Sadly, I don't think he has much of an appreciation, at the end of the day, for the consequences of policy. He's a strategic thinker in political terms, but not a strategic thinker in policy terms. At least not most of the time.

He did what he thought was politically wise, with regard to Afganistan. But, the lack of policy substance in his choice was betrayed by the failure to outline genuine and achievable goals and objectives for the continued war in Afganistan. He left a policy vacuum.

And, McChrystal and Petraeus and Gates drove their trucks into that policy vacuum. Obama did not discipline McChrystal when the general deviated from Obama's foreign policy strategy, because Obama did not really have a foreign policy strategy in Afganistan. Obama had only the appearance of a strategy, thrown up long enough to do what he thought needed to be done, politically. After that he trusted his subordinates to fill in the blanks, with a real policy and strategy, the one Beinart disparages.

I acknowledge that Obama has a formal process in place, which, I suppose, is something. Very large organizations need formal processes, not because leaders need them to make deliberate decisions, which is how Obama's process is portrayed in the Media, but because a formal process is needed in order that the operational meaning of the policy in action, at the lowest levels, is in accord with intention at the top. This isn't just a top-down process, there's a role for feedback, and educating the guys at the top.

This process is not working. The Rolling Stone article was quite clear that McChrystal is failing, and knows he's failing, to get his ideas on counterinsurgency strategy and tactics, to percolate down through the ranks, without serious and debilitating distortions. McChrystal was not succeeding, and didn't know who to blame, and did not know how to digest what soldiers on the front lines were telling him about how it is, out there.

That's a serious, serious problem. McChrystal, after being fired, did not participate in the top-level reviews, today, at the White House. That's understandable on one level, but curious on another, because one would hope that top-level policy-makers, looking abject failure in the face, would be a bit more curious about what is going on, in the field.

Tuesday, June 22, 2010


Interesting chart

U.S. Corporate profits, as a percentage of output, are at historically very high levels.

I guess not everyone is in recession.

Further confirmation: World's rich got richer amid '09 recession: report - Yahoo! News

Note on the source of the chart: "Interesting chart" above links to the Bloomberg article, where I got the chart. Bloomberg references the U.S. Department of Commerce, as the source of the data. I'm sorry embedded links are not more visible, with this color scheme.

Tuesday, June 8, 2010

Great Depression 2.0

Marshall Auerback and Robert Parenteau take note of the G20's decision to embrace the Banks and reject the populace:

The more the bankers’ interest is served, the worse and more debt-burdened the economy will become. Their gains have been bought at the price of domestic austerity. The G20 Communique irresponsibly and immorally ratifies this disgraceful state of affairs and we will all pay a severe price going forward.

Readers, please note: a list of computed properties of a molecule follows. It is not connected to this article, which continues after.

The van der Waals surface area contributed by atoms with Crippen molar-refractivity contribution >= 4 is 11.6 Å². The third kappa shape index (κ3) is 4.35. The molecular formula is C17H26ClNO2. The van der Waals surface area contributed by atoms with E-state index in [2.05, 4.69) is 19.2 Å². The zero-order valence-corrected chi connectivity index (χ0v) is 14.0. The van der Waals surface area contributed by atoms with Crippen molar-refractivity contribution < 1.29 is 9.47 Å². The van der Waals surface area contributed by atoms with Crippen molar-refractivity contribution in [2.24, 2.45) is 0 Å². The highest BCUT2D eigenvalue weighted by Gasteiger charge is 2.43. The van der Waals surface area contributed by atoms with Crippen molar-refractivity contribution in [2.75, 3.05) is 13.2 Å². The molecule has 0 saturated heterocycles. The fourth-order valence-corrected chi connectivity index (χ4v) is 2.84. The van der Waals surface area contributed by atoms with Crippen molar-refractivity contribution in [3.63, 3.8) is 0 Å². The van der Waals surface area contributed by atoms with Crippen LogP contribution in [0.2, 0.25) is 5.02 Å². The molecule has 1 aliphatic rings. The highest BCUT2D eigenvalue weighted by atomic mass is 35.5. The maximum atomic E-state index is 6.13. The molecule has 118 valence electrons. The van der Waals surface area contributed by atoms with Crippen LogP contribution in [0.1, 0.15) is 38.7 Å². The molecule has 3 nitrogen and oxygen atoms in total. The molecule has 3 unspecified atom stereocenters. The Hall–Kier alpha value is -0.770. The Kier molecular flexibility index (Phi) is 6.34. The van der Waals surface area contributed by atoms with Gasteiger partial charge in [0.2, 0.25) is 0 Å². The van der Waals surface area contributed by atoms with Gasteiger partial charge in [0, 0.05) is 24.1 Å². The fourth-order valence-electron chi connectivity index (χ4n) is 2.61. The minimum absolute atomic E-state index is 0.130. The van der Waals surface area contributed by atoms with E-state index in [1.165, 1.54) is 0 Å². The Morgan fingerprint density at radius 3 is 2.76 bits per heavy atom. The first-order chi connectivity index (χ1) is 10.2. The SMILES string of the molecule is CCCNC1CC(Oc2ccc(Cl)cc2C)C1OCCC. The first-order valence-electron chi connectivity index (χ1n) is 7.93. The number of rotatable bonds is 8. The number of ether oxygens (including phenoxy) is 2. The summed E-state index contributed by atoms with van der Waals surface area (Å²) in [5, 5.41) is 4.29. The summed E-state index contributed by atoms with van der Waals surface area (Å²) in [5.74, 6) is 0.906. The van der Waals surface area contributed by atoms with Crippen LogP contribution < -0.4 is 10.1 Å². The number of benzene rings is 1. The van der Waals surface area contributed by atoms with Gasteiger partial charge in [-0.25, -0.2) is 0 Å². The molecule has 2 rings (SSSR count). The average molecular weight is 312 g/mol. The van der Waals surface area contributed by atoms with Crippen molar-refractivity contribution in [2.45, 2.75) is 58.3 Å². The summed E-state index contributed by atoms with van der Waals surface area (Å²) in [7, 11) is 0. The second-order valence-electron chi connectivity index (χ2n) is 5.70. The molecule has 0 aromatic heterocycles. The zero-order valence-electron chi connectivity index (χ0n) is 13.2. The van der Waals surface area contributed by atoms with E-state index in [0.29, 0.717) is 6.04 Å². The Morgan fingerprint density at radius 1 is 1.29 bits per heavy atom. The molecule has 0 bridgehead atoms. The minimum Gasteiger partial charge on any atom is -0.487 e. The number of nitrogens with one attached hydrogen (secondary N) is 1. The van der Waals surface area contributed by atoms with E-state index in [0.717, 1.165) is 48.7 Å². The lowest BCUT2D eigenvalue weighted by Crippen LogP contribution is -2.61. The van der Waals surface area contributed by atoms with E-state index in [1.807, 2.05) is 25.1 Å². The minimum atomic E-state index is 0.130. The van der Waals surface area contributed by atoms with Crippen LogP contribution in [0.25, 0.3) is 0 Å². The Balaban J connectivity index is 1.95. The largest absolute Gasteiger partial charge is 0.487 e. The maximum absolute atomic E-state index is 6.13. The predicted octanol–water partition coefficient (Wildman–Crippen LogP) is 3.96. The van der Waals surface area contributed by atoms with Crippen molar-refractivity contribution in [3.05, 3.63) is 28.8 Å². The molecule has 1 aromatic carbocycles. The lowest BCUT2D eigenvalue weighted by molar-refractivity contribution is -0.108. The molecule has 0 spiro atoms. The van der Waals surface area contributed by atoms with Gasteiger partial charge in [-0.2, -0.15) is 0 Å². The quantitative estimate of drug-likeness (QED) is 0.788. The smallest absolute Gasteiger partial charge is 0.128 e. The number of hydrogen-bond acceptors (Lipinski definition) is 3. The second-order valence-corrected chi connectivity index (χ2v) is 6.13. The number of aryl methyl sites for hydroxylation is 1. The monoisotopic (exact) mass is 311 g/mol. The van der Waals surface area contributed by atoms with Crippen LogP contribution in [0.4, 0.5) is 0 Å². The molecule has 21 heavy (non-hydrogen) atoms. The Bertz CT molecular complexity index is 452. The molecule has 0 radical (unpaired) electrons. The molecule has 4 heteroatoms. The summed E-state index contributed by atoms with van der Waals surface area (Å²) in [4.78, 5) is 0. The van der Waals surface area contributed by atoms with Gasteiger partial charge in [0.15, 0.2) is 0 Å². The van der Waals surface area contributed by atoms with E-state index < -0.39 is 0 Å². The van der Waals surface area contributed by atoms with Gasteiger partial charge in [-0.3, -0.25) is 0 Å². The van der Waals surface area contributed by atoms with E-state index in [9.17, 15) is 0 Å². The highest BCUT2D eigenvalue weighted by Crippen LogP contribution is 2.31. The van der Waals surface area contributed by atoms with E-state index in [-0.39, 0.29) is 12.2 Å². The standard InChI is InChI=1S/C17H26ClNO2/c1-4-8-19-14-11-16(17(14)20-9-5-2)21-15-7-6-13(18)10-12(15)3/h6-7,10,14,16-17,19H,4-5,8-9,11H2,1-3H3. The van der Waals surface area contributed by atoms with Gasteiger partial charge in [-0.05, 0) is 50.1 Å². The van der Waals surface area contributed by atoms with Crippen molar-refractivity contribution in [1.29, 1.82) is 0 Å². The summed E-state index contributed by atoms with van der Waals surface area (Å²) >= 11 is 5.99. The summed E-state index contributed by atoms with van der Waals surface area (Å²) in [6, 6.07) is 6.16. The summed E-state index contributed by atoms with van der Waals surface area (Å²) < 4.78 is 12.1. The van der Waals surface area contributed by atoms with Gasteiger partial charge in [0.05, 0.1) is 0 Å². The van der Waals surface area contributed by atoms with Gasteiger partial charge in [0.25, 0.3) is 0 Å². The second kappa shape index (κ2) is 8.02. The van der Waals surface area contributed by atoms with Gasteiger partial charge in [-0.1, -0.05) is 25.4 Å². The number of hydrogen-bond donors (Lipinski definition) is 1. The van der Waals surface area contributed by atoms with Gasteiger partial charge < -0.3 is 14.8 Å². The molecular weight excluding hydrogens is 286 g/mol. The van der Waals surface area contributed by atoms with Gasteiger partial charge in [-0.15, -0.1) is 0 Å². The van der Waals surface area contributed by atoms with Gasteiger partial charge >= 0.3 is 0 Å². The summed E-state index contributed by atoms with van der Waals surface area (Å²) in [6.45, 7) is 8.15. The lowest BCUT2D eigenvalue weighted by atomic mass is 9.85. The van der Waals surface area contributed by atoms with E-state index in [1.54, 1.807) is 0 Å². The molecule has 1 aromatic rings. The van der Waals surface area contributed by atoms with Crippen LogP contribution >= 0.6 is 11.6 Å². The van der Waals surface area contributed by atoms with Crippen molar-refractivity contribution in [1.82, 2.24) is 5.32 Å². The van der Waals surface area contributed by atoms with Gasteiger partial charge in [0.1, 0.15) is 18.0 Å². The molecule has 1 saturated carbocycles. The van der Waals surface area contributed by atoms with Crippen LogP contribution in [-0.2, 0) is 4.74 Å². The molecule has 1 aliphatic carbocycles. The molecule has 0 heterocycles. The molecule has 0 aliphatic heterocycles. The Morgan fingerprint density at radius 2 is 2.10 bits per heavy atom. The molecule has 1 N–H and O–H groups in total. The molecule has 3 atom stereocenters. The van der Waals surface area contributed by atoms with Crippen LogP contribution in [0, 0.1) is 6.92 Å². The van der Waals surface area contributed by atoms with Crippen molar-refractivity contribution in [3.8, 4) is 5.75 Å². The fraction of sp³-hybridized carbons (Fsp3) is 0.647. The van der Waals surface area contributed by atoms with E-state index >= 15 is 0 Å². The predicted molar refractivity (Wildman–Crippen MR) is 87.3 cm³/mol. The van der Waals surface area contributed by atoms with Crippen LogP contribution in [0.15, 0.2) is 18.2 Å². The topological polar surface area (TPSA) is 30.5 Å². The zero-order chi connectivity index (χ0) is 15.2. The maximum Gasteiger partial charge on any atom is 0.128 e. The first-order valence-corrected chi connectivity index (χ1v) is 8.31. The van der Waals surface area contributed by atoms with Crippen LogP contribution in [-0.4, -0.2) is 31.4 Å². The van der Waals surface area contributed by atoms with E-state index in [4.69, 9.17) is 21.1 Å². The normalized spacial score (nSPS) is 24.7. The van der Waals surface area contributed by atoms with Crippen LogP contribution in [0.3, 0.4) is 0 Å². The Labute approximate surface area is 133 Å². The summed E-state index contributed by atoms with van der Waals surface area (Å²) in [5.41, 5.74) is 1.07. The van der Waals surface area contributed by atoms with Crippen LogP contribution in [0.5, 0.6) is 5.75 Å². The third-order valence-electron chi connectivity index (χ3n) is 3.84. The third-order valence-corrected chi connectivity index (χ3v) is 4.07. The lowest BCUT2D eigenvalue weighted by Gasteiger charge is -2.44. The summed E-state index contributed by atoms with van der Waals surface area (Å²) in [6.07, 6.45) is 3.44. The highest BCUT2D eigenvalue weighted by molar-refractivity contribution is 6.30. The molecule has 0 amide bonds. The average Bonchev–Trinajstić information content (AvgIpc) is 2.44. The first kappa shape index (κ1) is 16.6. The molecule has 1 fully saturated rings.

The G20 policy makers, and their allies in finanzkapital, are like vultures picking over a dying carcass. And the rest of us are helpless because the institutions designed to serve broader public purpose have become subverted. We are making bond holders and big bankers whole at the expense of impoverishing the entire society.

It is hard to avoid drawing very dark conclusions. Our policy making elites have discovered that the underclass doesn’t matter politically anymore, so why respond to it? That indifference is extending to the middle class. Ordinary, struggling folks are all becoming so demoralized that they present:

1. No voting threat, because none of the major political parties in Europe or the US genuinely represent their interests (and haven’t for years). There have been, as a result, no political price to pay for such shameless predatory capitalism.
2. They present no power threat, because they have been systematically destroyed over the last 30 years and what is happening now in Europe represents the final assault on the residue of the 20th century welfare state (the US social safety net eviscerated well before this).

The message from the G20 seems to be this: We’re through with domestic spending to employ the underclass.

There are decent jobs for about 20% of the working-age population in the west. And for the rest? Poverty a la South America. It is extraordinary that voters around the globe continue to tolerate this corrupt state of affairs, but it’s getting increasingly hard to see a way out.

Saturday, June 5, 2010

Disaster Capitalism washes away the Welfare State

digby at Hullabaloo
My correspondent wondered why there was an international move to neo-Hooverism considering the differences in cultures between the various European countries and the US. . . . and he pressed for a reason why the rest of the world is on the same bandwagon, especially considering their more generous history with the welfare state. (He also mentioned that Tim Geithner was surprisingly Keynesian at the G20.)

After thinking about it for a bit, I’m not sure the same phenomenon we see here isn’t happening internationally. It’s an article of faith among financial elites across the planet that the welfare state is an abomination and this is a global opportunity to end it. Each culture will deal with it slightly differently --- riots in Greece, marches in France, blog posts in America. But in the end, the result, short of revolution, will be similar everywhere --- the post-war welfare state will be weakened or destroyed. The left is barely relevant anywhere anymore and [the elites] simply do not fear any kind of serious populist uprising. . . .

I think it's easy to over think this. The world economy is unstable for myriad reasons. But the reasons for insisting on austerity are fairly obvious. The question is whether or not people will see through this or not. Disaster capitalism depends upon the people being confused and stressed for its success. (In that sense, rioting in the streets may actually help them.) And all over the world right now, with the rapid change from globalization and resistance to modernity in general, there is a tremendous amount of social stress and cultural upheaval on top of this economic downturn. It's the perfect time to strike.